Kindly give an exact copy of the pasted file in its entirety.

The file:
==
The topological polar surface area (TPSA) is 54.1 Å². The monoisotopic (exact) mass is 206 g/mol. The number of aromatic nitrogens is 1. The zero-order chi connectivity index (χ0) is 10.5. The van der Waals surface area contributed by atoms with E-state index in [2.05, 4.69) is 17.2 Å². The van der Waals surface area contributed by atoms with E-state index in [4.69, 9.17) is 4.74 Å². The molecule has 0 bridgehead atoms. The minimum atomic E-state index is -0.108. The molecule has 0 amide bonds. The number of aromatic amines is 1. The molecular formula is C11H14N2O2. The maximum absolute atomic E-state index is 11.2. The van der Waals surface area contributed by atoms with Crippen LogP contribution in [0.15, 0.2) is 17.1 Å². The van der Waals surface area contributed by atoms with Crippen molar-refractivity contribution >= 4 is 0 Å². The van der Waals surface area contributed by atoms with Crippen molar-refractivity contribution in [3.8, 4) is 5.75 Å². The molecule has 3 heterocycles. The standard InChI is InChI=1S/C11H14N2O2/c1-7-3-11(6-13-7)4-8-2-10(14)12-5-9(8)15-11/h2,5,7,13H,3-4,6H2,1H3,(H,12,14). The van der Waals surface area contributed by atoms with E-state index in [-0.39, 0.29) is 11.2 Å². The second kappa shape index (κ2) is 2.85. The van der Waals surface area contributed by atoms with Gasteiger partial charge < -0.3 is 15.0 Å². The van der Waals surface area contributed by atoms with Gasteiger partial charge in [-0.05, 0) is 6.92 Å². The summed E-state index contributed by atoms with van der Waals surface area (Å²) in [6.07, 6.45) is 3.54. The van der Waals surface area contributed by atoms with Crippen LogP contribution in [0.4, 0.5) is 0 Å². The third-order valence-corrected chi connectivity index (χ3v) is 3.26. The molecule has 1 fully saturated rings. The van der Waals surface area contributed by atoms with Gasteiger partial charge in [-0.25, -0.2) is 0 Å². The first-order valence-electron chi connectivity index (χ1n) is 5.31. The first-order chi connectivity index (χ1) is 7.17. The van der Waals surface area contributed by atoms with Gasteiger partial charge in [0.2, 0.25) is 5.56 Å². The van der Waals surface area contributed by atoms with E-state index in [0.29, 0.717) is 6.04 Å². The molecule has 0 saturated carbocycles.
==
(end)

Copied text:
The topological polar surface area (TPSA) is 54.1 Å². The monoisotopic (exact) mass is 206 g/mol. The number of aromatic nitrogens is 1. The zero-order chi connectivity index (χ0) is 10.5. The van der Waals surface area contributed by atoms with E-state index in [2.05, 4.69) is 17.2 Å². The van der Waals surface area contributed by atoms with E-state index in [4.69, 9.17) is 4.74 Å². The molecule has 0 bridgehead atoms. The minimum atomic E-state index is -0.108. The molecule has 0 amide bonds. The number of aromatic amines is 1. The molecular formula is C11H14N2O2. The maximum absolute atomic E-state index is 11.2. The van der Waals surface area contributed by atoms with Crippen LogP contribution in [0.15, 0.2) is 17.1 Å². The van der Waals surface area contributed by atoms with Crippen molar-refractivity contribution >= 4 is 0 Å². The van der Waals surface area contributed by atoms with Crippen molar-refractivity contribution in [3.8, 4) is 5.75 Å². The molecule has 3 heterocycles. The standard InChI is InChI=1S/C11H14N2O2/c1-7-3-11(6-13-7)4-8-2-10(14)12-5-9(8)15-11/h2,5,7,13H,3-4,6H2,1H3,(H,12,14). The van der Waals surface area contributed by atoms with E-state index in [-0.39, 0.29) is 11.2 Å². The second kappa shape index (κ2) is 2.85. The van der Waals surface area contributed by atoms with Gasteiger partial charge < -0.3 is 15.0 Å². The van der Waals surface area contributed by atoms with Gasteiger partial charge in [-0.05, 0) is 6.92 Å². The summed E-state index contributed by atoms with van der Waals surface area (Å²) in [6.07, 6.45) is 3.54. The van der Waals surface area contributed by atoms with Crippen LogP contribution in [0.4, 0.5) is 0 Å². The third-order valence-corrected chi connectivity index (χ3v) is 3.26. The molecule has 1 fully saturated rings. The van der Waals surface area contributed by atoms with Gasteiger partial charge in [-0.25, -0.2) is 0 Å². The first-order valence-electron chi connectivity index (χ1n) is 5.31. The first-order chi connectivity index (χ1) is 7.17. The van der Waals surface area contributed by atoms with Gasteiger partial charge in [0.2, 0.25) is 5.56 Å². The van der Waals surface area contributed by atoms with E-state index in [0.29, 0.717) is 6.04 Å². The molecule has 0 saturated carbocycles.